Vaccination campaigns in people in the target area and beyond:   Current vaccination practice uses  formalin-inactivated tissue-culture vaccine which  has been the primary strategy for controlling KFD in Karnataka . This is a seemingly a good one. However  recently published  studies from Karnataka shows that the currently adopted vaccination strategy has its own pitfalls. Valuable lessons can be learned that could be used in the other states to control the disease. Firstly the strategy in Karnataka involved mass vaccination of  persons 7–65 years of age  in the high risk regions . But the study showed that persons outside this range were also infected suggesting vaccination programmes to include persons  outside this age group . The study also showed that vaccine coverage in villages selected for vaccination in 2013 was surprisingly low. Further, the uptake of the vaccine was poor ( the current vaccine is multi-dosed  due to the transiency of  the vaccine-induced immunity ,requiring   two vaccine doses  to be administered  with the first booster dose of vaccine recommended within 6–9 months after primary vaccination after which annual booster doses are recommended for 5 years after the last confirmed case in the area) . Only some of the vaccinated persons took the full dose. The study showed that effectiveness  for persons taking full dose was 82.9%, two doses ( 62.4%)  compared to non-vaccinated individuals. The study also  indicated that targeting vaccination to areas within a 5-km radius of reported KFD activity may not be effective in preventing KFDV transmission as there have been  occurrence of cases in areas >5 km away from vaccinated villages.

In a nutshell, increased vaccine coverage is needed with respect to age as well as area (It has to extend beyond the ages of 7-65 years and has to extend to all persons- pending adequate medical advice for use in pediatric and elderly persons in the target area,  and  has to extend beyond the current limit of 5 km radius
Although cumbersome, full doses of current vaccine might be the best option currently available until better vaccines are available
There is a need for production of newer vaccines that accounts for drifts and diversity of current strain, and that which does not require periodic boosters. It is believed that such a vaccine would  lead to increased effectiveness and increased uptake.

Carcasses of infected dead animals to be disposed appropriately: Forest officials should be trained adequately in following appropriate biosafety procedures while handling infected animals and should dispose carcasses appropriately and expediently. They should also be trained in decontaminating surrounding areas where infected and dead monkeys are found.

Initiating Monkey Fever Surveillance Units: There should be active surveillance for Monkey Fever by instituting Monkey Fever Surveillance Units.  Not only target areas, but also regions outside should be tested in a systematic manner for virus positivity in ticks  far in advance of the peak season. This is indispensable for  preventing disease emergence in new areas.  In addition, disease surveillance systems should be in place to monitor effectiveness of vaccination programmes and for detecting any hidden niches of infection. Incidences of unusual monkey deaths and human fever cases should be monitored by the Monkey Fever Surveillance Units and information rapidly communicated  to forest officials and health authorities so that they can take prompt action.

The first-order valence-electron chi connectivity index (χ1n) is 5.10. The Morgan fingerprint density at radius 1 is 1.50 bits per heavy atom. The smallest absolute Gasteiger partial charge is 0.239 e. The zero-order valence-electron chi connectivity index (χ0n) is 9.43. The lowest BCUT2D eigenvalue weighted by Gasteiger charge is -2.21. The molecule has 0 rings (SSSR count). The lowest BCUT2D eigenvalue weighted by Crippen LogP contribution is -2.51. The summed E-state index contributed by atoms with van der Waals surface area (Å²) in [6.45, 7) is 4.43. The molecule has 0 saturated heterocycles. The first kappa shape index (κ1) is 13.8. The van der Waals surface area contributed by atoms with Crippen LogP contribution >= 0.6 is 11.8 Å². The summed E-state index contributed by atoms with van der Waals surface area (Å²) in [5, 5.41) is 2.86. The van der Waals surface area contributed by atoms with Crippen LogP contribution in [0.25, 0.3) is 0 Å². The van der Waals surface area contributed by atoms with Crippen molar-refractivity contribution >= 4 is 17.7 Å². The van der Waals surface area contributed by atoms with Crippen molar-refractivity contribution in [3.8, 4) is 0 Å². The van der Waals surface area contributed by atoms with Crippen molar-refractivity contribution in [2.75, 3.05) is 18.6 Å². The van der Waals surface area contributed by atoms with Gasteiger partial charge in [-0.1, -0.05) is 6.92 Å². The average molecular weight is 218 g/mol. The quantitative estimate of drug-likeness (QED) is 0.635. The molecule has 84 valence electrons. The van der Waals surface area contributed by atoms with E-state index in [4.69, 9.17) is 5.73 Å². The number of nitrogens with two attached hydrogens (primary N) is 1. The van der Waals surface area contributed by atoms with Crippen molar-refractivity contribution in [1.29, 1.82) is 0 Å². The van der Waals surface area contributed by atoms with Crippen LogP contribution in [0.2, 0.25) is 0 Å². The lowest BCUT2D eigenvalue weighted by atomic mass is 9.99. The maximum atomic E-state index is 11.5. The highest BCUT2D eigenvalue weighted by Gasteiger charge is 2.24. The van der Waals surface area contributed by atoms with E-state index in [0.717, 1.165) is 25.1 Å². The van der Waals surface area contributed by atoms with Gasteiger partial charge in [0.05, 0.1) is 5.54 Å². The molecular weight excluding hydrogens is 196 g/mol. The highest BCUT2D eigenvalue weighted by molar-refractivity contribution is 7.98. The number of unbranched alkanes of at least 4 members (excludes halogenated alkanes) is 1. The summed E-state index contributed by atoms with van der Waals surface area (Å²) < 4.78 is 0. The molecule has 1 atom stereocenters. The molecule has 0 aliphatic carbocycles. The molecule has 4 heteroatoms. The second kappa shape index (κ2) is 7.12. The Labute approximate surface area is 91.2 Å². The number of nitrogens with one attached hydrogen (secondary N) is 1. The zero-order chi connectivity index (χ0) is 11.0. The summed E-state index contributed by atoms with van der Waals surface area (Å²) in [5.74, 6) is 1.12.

Use of Preventive clothing and Tick repellents: Persons living in forests and those  visiting forested areas should be provided with preventive clothing and tick repellents . Tick repellents are reported to provide significant protection against tick bites.

Cordoning off the area : During the peak  season, the target  areas and areas in a  wider radius  should be off limits  for outsiders (apart from health workers and forest officials dressed in protective clothing)  and  hikers should  prevented  from going to the infected areas and also high risk areas.

Tourists encounter Bonnet monkeys near Ponmudi Hills

Banning cattle grazing: In the target areas, livestock grazing must be prohibited. In this respect it has to be emphasized that tribals are not the culprits, as they have no agricultural practices but only gather food in the forest.

Stop deforestation and slash-burn agricultural practices: Deforestation and slash -and -burn practices for agriculture forces the vectors from their natural habitats into human populations. Curtailing deforestation and harmful agricultural practices in the forests will prevent the spread of Monkey fever   and other such diseases.

Monkey Fever Disease preparedness and response plans : Scientists  have reiterated  that often the official response to an outbreak is too late. By the time monkey deaths are noticed in an area, the ticks have already flooded the locality. Therefore, the best approach is to prepare ahead and to have all containment measures in place much in advance.